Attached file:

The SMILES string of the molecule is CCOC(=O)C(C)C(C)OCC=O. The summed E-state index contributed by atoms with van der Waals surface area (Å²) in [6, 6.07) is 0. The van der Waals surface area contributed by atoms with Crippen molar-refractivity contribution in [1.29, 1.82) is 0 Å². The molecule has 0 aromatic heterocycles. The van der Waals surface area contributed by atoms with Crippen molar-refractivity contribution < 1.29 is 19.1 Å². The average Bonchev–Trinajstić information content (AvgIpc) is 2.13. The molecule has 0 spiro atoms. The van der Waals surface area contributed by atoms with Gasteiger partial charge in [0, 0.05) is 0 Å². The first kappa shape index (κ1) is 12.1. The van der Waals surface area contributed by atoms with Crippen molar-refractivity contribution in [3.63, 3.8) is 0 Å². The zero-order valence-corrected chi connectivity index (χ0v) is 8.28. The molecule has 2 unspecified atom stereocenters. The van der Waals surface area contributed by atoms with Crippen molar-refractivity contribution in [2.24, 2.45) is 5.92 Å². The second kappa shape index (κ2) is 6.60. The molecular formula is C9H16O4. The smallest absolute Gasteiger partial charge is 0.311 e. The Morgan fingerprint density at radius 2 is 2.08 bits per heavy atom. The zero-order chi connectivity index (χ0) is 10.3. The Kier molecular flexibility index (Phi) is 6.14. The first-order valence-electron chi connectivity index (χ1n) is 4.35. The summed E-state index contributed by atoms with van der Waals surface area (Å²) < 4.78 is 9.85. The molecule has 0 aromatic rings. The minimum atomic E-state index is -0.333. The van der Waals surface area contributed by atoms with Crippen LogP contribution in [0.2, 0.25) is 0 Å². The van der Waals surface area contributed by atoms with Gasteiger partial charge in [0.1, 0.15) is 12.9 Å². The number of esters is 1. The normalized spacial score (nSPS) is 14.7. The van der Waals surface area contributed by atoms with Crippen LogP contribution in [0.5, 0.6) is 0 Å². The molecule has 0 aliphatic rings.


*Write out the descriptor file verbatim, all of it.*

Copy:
The SMILES string of the molecule is CCOC(=O)C(C)C(C)OCC=O. The summed E-state index contributed by atoms with van der Waals surface area (Å²) in [6, 6.07) is 0. The van der Waals surface area contributed by atoms with Crippen molar-refractivity contribution in [1.29, 1.82) is 0 Å². The molecule has 0 aromatic heterocycles. The van der Waals surface area contributed by atoms with Crippen molar-refractivity contribution < 1.29 is 19.1 Å². The average Bonchev–Trinajstić information content (AvgIpc) is 2.13. The molecule has 0 spiro atoms. The van der Waals surface area contributed by atoms with Gasteiger partial charge in [0, 0.05) is 0 Å². The first kappa shape index (κ1) is 12.1. The van der Waals surface area contributed by atoms with Crippen molar-refractivity contribution in [3.63, 3.8) is 0 Å². The zero-order valence-corrected chi connectivity index (χ0v) is 8.28. The molecule has 2 unspecified atom stereocenters. The van der Waals surface area contributed by atoms with Crippen molar-refractivity contribution in [2.24, 2.45) is 5.92 Å². The second kappa shape index (κ2) is 6.60. The molecular formula is C9H16O4. The smallest absolute Gasteiger partial charge is 0.311 e. The Morgan fingerprint density at radius 2 is 2.08 bits per heavy atom. The zero-order chi connectivity index (χ0) is 10.3. The Kier molecular flexibility index (Phi) is 6.14. The first-order valence-electron chi connectivity index (χ1n) is 4.35. The summed E-state index contributed by atoms with van der Waals surface area (Å²) < 4.78 is 9.85. The molecule has 0 aromatic rings. The minimum atomic E-state index is -0.333. The van der Waals surface area contributed by atoms with Crippen LogP contribution in [0.2, 0.25) is 0 Å². The van der Waals surface area contributed by atoms with Gasteiger partial charge in [0.1, 0.15) is 12.9 Å². The number of esters is 1. The normalized spacial score (nSPS) is 14.7. The van der Waals surface area contributed by atoms with Crippen LogP contribution in [0.5, 0.6) is 0 Å². The molecule has 0 aliphatic rings.